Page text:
Star Tracks: Monday, May 16, 2016 42 years, 2,191 covers and 55,436 stories from PEOPLE magazine's history for you to enjoy
- Stranded Boaters Rescued from Uninhabited South Pacific Island After Writing 'SOS' in Sand
- Read the Cover Story: The Gosselins 10 Years Later: 'So Much Has Changed'
- Britney Spears Says Carpool Karaoke was 'a Little Awkward' as She Calls James Corden a 'Teddy Bear'
- NBA Star Dwyane Wade's Cousin Killed in Chicago Crossfire: 'Another Act of Senseless Gun Violence'
- Donald Trump's Doctor Admits He Wrote GOP Nominee's Health Report in Just 5 Minutes
People Top 5
LAST UPDATE: Tuesday February 10, 2015 01:10PM EST
PEOPLE Top 5 are the most-viewed stories on the site over the past three days, updated every 60 minutes
- September 06, 1982
- Vol. 18
- No. 10
Once again PEOPLE (Aug. 16) has displayed its fawning, never-ending idolatry of British royalty. Here's a suggestion 206 years old: Declare your independence from the British monarchy.
I have to lodge a complaint about your unfairness to Prince Charles. When the baby was born, you pictured Diana alone on the cover. Then you said that for her baby the palace planned a future fit for a king. And on the christening cover you showed only Diana and the child. Please report on the royal family, but do give Prince Charles equal billing.
Rod McKuen's article about his experiences of incest hit frighteningly home for me. I, too, have gone through incest with an older brother and an uncle. I somehow thought that it occurred in most families. When I discovered that it did not, I felt ashamed and disillusioned. My mother told me not to accept candy or gifts from strangers, but she failed to warn me of the sexual hunger in my own family.
Lake Park, Fla.
The estimates of the number of sexually abused children who never speak up are amazing. As an abused child, I fall into this category. Unfortunately, because of my silence, my sister had to endure the same godforsaken ordeal. I regret keeping my mouth shut every day because of what she went through. God bless Rod McKuen and what he's doing for these kids.
I've always tried to help my fellow man, but the one problem I avoided was child abuse. It was so emotional a subject that I couldn't even read about it in the newspaper, but Rod McKuen has opened my eyes. Like everyone else, I need to face it and offer help.
Readers who want to help or need more information should write to: National Committee for Prevention of Child Abuse, 332 S. Michigan Avenue, Suite 1250, Chicago, Ill. 60604.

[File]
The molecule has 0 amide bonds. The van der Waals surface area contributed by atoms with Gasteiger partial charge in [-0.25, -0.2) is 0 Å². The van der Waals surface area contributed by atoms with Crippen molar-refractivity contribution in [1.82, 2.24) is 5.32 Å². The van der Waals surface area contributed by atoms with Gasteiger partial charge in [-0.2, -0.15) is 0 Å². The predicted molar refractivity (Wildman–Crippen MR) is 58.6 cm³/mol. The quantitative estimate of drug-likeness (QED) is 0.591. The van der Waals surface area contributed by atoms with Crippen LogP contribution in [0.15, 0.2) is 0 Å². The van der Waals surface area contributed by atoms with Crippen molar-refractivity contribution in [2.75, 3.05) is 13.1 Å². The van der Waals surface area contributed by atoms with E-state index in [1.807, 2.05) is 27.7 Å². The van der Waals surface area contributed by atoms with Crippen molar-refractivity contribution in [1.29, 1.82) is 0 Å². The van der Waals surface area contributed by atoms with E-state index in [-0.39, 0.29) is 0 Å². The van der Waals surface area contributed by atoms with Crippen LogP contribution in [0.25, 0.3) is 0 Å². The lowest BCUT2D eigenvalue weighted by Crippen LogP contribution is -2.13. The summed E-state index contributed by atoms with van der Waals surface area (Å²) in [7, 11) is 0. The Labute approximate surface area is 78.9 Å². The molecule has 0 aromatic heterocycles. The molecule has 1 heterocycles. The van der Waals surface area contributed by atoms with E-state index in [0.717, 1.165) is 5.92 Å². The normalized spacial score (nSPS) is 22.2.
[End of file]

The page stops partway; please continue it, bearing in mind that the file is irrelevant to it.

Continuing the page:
Sisters Traxler and Quinn
Sister Margaret Traxler mocks the ceramic figure of a nun dressed in a habit as a sign of "where we once were." I was educated in parochial schools by the nuns of yesteryear. They were, indeed, "sweet, smiling figures in the traditional habit," but they were hardly Sister Donna Quinn's "fluffy little nuns." They were dynamic and influential, and they remain to this day a source of inspiration to me. Only when they discarded their religious garb for a rainbow of polyesters and disbanded their convents in favor of apartment living did they lose their influence and credibility with the public. It is paradoxical that one of the most influential women of our time fits Traxler's laughing description. Mother Teresa still wears a habit, lives and prays in community and continues to attract young women to her life of abnegation. She has not felt the need to jump on any bandwagon or engage in feminist rhetoric because she is truly liberated.
Israeli peace movement
I was very relieved to read about the growing movement for peace in Israel. I had begun to doubt the integrity of the Israelis as my horror grew at the civilian casualties in Beirut. If Begin starts to see beyond his thirst for vengeance, he will realize that the Arabs have been too quiet while they watched the Paris of the Middle East burn. They will, in turn, plot revenge, and anti-Semitic movements now have a banner to wave around the world. However, there are men like Col. Mordechai Bar-On, who have served valiantly and yet realize the mistake of waging this war. With such men to lead this movement, there is new hope for peace in the Middle East.
Your interview with Richard Rodriguez does the Mexican-American community great harm because, by showcasing this ethnic renegade, you legitimize the view that bilingual education and affirmative action programs have no merit. Such programs, though inadequate and imperfect, are an attempt to redress a historical wrong perpetrated on a people by force of arms. The forefathers of my community became citizens and taxpayers of this country by default, not by choice. Yet they were proud, as we are today, to be Americans, even though our community has suffered great inequities since the conquest of the Southwest. The programs Señor Rodriguez so eloquently argues against ensure that, in some measure, the underprivileged of our community can enjoy the civil rights guaranteed to all by the Constitution and are prepared to fulfill the responsibilities accompanying those rights.
La Puente, Calif.
I have nothing but praise for your article on Santa Fe: It's about time people realized that New Mexico is something more than long stretches of desert between Dallas, Denver and Phoenix!
Anthony J. Williams
Some of us native New Mexicans would also love to own a little land or a home in Santa Fe. However, because of the wealthy new residents and visitors, the average person can't afford the price of a motel room for one night in our capital city, much less afford to live there.
Las Cruces, N. Mex.
Picks & Pans
I must complain about your movie reviewer. Do you hire unemployed actors who are bitter? Your reviewer is never satisfied. In fact, he is downright bitchy. Recently he blasted The Wrath of Khan. Then this week he found TRON—a movie that I thought was enchanting—boring. I don't think your critic has much imagination. Carre Rodrigues
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